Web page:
Miller, G.A., Taylor, W.J. (1948). The perception of repeated bursts of noise. J. Acoust. Soc. Am. 20, 171-182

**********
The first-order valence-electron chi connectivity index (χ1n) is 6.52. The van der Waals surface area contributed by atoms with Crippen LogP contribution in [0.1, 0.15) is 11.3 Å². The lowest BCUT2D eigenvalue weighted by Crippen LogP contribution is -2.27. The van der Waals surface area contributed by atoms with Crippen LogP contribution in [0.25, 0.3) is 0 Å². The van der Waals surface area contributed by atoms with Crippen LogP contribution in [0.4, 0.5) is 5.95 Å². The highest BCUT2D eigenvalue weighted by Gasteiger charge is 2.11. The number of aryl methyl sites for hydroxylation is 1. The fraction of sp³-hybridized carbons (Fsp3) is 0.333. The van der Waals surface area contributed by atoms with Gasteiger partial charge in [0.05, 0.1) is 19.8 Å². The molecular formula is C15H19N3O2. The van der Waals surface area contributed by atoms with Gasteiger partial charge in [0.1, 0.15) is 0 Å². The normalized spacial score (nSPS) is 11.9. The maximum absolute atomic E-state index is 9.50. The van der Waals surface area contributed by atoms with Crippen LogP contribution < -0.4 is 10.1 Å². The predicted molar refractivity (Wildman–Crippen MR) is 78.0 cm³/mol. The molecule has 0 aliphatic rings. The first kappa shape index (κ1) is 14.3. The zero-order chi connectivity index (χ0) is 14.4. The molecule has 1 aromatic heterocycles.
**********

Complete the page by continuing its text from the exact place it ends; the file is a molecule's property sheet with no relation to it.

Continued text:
Noise interrupted at a steady rate has essentially the same spectrum over the range of frequencies transduced by the earphone as does continuous noise. The frequency corresponding to the rate of interruption is not intensified in the spectrum. Consequently, the ability of listeners to respond differentially to the rate of interruption cannot be explained on the basis of a simple resonance theory of hearing. The point at which an interrupted noise becomes indistinguishable from a continuous noise depends upon the rate of interruption, the sound-time fraction, and the intensity of the noise. For a sound-time fraction of 0.5, the presence of interruptions can be detected at rates well above 1000 per second. Differential sensitivity to changes in the rate of interruption (with a sound-time fraction of 0.5) is poor above 250 interruptions per second. Also at these high rates the listener loses his ability to match the frequency of a pure tone to the rate of interruption. Presumably the ability to perceive interruptions in a random noise depends upon the synchronous firing of the fibers in the auditory nerve. This hypothesis is supported by the correspondence between auditory sensitivity to changes in rate of interruption of a noise and the tactual sensitivity to changes in the frequency of a vibrating pressure applied to the skin.